Home to nearly five million immigrants from 160 countries,
Australia is rich in cultural diversity. Australians, or "Aussies,"
enjoy an easy-going lifestyle and are generally friendly and
relaxed. Modesty and equality are valued.
Meeting and Greeting
- Shake hands with everyone present upon meeting and before
leaving. Allow women to offer their hands first.
- Women generally do not shake hands with other women.
- Use titles, Mr., Mrs., and Miss when first introduced.
- Australians generally move to a first-name basis quickly.
Still, wait to use first names until invited to do so.
- Academic or job-related titles are downplayed.
- To beckon a waiter use a quiet hand motion.
- When yawning, cover your mouth and excuse yourself.
- Winking at women is considered rude.
- The "V" sign (made with index and middle fingers, palm facing
inward) is a very vulgar gesture. The "thumbs up" gesture is also
- Personal relationships are important in the Australian
business world. Connections are valued. An introduction by an
established representative may be helpful in establishing a
relationship with an Australian firm.
- Australians take punctuality seriously. If possible, arrive
fifteen minutes early for a business meeting.
- Australians will quickly get down to business. Communications
will be direct, good-humored and to the point.
- Australian businesspeople tend to be pragmatic, efficient and
profit-oriented. They appreciate straight-forward, open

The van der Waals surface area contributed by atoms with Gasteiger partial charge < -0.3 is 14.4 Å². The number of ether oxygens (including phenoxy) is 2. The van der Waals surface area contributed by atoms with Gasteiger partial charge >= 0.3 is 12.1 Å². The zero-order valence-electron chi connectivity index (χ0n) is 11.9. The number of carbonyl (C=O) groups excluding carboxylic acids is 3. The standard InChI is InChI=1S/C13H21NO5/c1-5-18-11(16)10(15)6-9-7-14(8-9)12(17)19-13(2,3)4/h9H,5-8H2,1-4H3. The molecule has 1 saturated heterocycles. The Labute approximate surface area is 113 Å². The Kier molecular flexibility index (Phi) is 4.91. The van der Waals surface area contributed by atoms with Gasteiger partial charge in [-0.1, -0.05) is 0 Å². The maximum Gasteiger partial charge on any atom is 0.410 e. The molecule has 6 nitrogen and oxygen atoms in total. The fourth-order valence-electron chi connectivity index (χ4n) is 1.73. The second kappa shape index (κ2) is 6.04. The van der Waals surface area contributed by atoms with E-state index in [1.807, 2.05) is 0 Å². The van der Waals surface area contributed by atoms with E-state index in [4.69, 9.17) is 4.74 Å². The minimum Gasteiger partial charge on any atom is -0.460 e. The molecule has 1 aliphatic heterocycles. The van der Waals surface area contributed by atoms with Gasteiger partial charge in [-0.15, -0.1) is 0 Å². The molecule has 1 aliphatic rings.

- Australians dislike one-upmanship. Donít overplay
qualifications, rank or titles.
- Negotiations proceed quickly. Bargaining is not customary.
Proposals should be presented with acceptable terms. Leave some
allowance for some give and take.
- Australians will often negotiate major issues without
over-emphasis on details. However, contracts are generally
detailed and firm.
Dining and Entertainment
- Always arrive on time or a few minutes early for a dinner.
- The person who makes the invitation generally pays the bill in
restaurants. However, it isn't unusual for friends to split the
- Australians follow continental-style dining etiquette (fork
held in the left hand; knife in right).
- Barbecues -- very informal "cook outs" -- are popular in
Australia. Sometimes guests bring their own meat or other items.
- The guest of honor is generally seated to the right of host.
- Soup should be eaten by moving the spoon away from you, not
- Lay knife/fork parallel on plate at 5:25 position when
- Keep your hands above the table and elbows off the table.
- Offer to help with meal preparation and clean-up when being
entertained in a home.
- Do not say "I'm stuffed" after a meal. This means you are
- Australians wear fashions similar those worn by Europeans and
- For business, men should wear conservative jackets and ties.
During the summer months, jackets are often removed. Women should
wear skirts and blouses or dresses.
- It is not customary to exchange business gifts during initial
- When invited to an Australianís home, bring a small gift
(flowers, chocolates, or books about your home country or region)
for your hosts.
- Australia produces excellent wine. Taking wine would be like
taking sand to the desert.
- Stick with standard English, not Aussie terms.
- Aussies dislike class distinctions and have a history of
"cutting down the tall poppy." This grew out of the Australian
prisoners' hatred of their British overseers. Many Australian
politicians have declined the designation of knighthood for fear
of alienating their constituents.
- Australians sit in the front seat of a taxi/limousine. A
single passenger sitting in the back seat is viewed as "putting on
- Australians respect people with strong opinions, even if they
- Avoid discussions about the treatment of the aboriginal
- Donít comment on anyone's accent. Accents often distinguish
- If you are teased, you are expected to reply in kind, with
good humor. Such self-confidence will increase an Australian's
respect for you. They do not admire a subservient attitude.
- Do not sniff or blow your nose in public.